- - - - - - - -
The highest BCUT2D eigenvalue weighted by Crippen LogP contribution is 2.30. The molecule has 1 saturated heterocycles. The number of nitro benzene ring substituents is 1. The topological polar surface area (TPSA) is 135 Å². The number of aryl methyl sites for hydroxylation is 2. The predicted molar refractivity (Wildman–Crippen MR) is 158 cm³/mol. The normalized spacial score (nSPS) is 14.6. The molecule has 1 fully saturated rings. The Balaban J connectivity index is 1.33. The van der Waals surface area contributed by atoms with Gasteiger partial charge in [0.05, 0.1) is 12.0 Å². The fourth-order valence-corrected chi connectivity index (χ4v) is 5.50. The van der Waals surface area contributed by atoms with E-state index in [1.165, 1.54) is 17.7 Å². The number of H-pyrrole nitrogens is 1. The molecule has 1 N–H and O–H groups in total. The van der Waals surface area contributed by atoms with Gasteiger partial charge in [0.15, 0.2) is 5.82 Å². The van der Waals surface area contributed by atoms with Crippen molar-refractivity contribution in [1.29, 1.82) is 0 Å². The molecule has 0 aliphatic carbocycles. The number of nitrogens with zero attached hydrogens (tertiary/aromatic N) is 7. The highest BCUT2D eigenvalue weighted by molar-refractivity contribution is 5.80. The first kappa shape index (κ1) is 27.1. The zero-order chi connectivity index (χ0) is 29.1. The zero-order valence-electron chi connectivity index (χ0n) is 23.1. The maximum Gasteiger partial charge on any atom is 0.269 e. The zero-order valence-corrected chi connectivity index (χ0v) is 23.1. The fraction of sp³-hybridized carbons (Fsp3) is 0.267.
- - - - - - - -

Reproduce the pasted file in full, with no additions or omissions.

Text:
The highest BCUT2D eigenvalue weighted by Crippen LogP contribution is 2.30. The molecule has 1 saturated heterocycles. The number of nitro benzene ring substituents is 1. The topological polar surface area (TPSA) is 135 Å². The number of aryl methyl sites for hydroxylation is 2. The predicted molar refractivity (Wildman–Crippen MR) is 158 cm³/mol. The normalized spacial score (nSPS) is 14.6. The molecule has 1 fully saturated rings. The Balaban J connectivity index is 1.33. The van der Waals surface area contributed by atoms with Gasteiger partial charge in [0.05, 0.1) is 12.0 Å². The fourth-order valence-corrected chi connectivity index (χ4v) is 5.50. The van der Waals surface area contributed by atoms with E-state index in [1.165, 1.54) is 17.7 Å². The number of H-pyrrole nitrogens is 1. The molecule has 1 N–H and O–H groups in total. The van der Waals surface area contributed by atoms with Gasteiger partial charge in [0.15, 0.2) is 5.82 Å². The van der Waals surface area contributed by atoms with Crippen molar-refractivity contribution in [1.29, 1.82) is 0 Å². The molecule has 0 aliphatic carbocycles. The number of nitrogens with zero attached hydrogens (tertiary/aromatic N) is 7. The highest BCUT2D eigenvalue weighted by molar-refractivity contribution is 5.80. The first kappa shape index (κ1) is 27.1. The zero-order chi connectivity index (χ0) is 29.1. The zero-order valence-electron chi connectivity index (χ0n) is 23.1. The maximum Gasteiger partial charge on any atom is 0.269 e. The zero-order valence-corrected chi connectivity index (χ0v) is 23.1. The fraction of sp³-hybridized carbons (Fsp3) is 0.267.